- Google Pac-Man consumed 4,819,352 hours of time (beyond the 33.6m daily man hours of attention that Google Search gets in a given day)
- $120,483,800 is the dollar tally, If the average Google user has a COST of $25/hr (note that cost is 1.3 – 2.0 X pay rate).
- For that same cost, you could hire all 19,835 google employees, from Larry and Sergey down to their janitors, and get 6 weeks of their time. Imagine what you could build with that army of man power.
- $298,803,988 is the dollar tally if all of the Pac-Man players had an approximate cost of the average Google employee.
I hope you’ve enjoyed our Pac-Man data journey as much as we have. Next up in our on our data-hacking list, we’ll be digging in to find the laziest and most productive countries and cities in the world. Where do you think yours ranks?
About the data:
RescueTime provides a time management tool to allow individuals and businesses to track their time and attention to see where their days go (and to help them get more productive!). We have hundreds of millions of man hours of second-by-second attention data from hundreds of thousands of users around the world, tracking both inside and outside the browser. The data for this report was compiled from 11,000 randomly selected Google users.
About our software:
If you want to see how productive you are vs the rest of our users, you should check out our service. We offer both individual and group plans (pricing starts at FREE).
Since we’re a gang of egotistical guys hanging around all day, we’ve always assumed we’re the crème de la crème here at RescueTime. Turns out, we were right. Our team is regularly in the 90th percentile or higher for weekly productivity. We figure it’s because we’re productivity guys, it’s what we do. To get some answers with a little more data, and little less ego, I’ve started digging through the hundreds of millions of man hours in our database. From what I can tell, the 23rd chromosome has a pretty amazing impact on the way people use computers. Full disclosure: I happen to be a man.
The 4,000 women sampled managed to rack up an astounding 87,585 hours on social networking sites, which accounts for about 6.4% of their time. Their male counterparts, on the other hand, spend 39% less time drinking from the fire hydrant of virtual friendship. It’s not that men are less interested in being social either. In fact, in our population, more men use social networks than women (72% of men vs 69% of women). When it comes to shopping online, women spend 63% more of their time picking out their goodies than men do. Men have their distractions, too. They spend about 15% more of their time reading the news than women.
These switches can be anything from one email to the next, or to something completely… OMG, hold on a sec, Tony just posted new pics of his recent getaway… Oh, sorry, back to work.
The average guy spends pretty close to 50% of his computer time doing things he considers distracting. No wonder our information economy is being eaten piecemeal by developing countries where people still have a work ethic. Wait, what? You thought I said men work harder, but they spend half their time distracted? That’s right, women only manage to be productive with about 43% of their time.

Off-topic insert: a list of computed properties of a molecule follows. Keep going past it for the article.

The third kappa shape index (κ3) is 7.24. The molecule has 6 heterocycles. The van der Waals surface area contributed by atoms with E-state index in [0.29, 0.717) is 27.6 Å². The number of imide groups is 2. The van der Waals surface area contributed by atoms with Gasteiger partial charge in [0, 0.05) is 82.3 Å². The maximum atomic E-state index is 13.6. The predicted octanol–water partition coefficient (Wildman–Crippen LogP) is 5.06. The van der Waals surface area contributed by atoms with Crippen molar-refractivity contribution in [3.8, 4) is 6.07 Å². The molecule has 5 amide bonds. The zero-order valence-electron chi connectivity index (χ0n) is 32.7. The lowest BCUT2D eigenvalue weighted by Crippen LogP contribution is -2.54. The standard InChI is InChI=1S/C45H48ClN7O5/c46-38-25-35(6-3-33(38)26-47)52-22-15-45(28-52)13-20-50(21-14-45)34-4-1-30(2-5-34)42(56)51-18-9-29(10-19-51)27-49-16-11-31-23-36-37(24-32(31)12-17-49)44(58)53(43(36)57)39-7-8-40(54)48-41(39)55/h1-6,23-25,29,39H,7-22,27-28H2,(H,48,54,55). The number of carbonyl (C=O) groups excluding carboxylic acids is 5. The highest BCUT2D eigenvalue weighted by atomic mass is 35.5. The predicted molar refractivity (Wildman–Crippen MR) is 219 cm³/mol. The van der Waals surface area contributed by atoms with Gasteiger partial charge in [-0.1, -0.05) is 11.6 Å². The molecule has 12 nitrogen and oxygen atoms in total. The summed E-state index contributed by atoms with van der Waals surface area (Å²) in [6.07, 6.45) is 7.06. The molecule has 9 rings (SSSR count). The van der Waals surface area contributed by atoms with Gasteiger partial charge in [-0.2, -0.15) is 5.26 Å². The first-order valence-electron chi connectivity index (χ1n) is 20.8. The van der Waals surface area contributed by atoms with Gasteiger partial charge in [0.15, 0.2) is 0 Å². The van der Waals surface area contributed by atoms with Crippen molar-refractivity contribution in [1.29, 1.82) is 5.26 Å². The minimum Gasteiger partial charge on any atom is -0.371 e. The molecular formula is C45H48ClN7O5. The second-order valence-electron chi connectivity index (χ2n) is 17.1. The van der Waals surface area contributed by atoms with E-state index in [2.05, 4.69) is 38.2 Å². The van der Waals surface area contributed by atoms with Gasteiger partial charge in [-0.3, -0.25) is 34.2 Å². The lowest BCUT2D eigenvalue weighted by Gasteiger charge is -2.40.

Evidently, there’s a reason they are called “man” hours. On average, male information workers spend 14% more time per day working on their computers than women do.
About the data:
RescueTime provides a tool to allow individuals and businesses to track their time and attention to see where their days go (and to help them get more productive!). We have hundreds of millions of man hours of second-by-second attention data from hundreds of thousands of users around the world, tracking both inside and outside the browser. The data for this report was compiled from 8,000 randomly selected men and women.
About our software:
If you want to see how productive you are vs the rest of our users, you should check out our tools. Better yet, get your entire team signed up and put the rest of those slackers to shame. It’s not really that hard. Our data shows that your coworkers are probably taking it even easier than you are, since you at least made it over here to our blog.
I’m building some new screenshots today of the new-and-improved RescueTime UI and did a double-take when I was taking a screenshot… On a lark, I decided to tag all Google sites as “Google” so that I could see just how much Google dominated my online life.
(For non-RescueTimers, RescueTime essentially allows me to track all of my computer behavior to see exactly how I spend my time. I can then categorize each app and site with tags)
So, for me, here’s a rough breakdown of how I tag Google stuff (we just launched the ability to differentiate between various Google services… did you know that?):
Gmail: work, google, comm
Reader: personal, news, google
Analytics: work, marketing, google
Search: google, research
Calendar: work, google
By tagging each of these things as “google”, it allows me to gauge just how much Google has taken over my life (at least the part that involves sitting in front of a computer).
Below is the graph of my total time since I started using RescueTime. Note that this is COMPUTER time– not browser time:
If you’d like a little more granularity, here is how much Google consumed my day in January of 08:
Pretty damn amazing.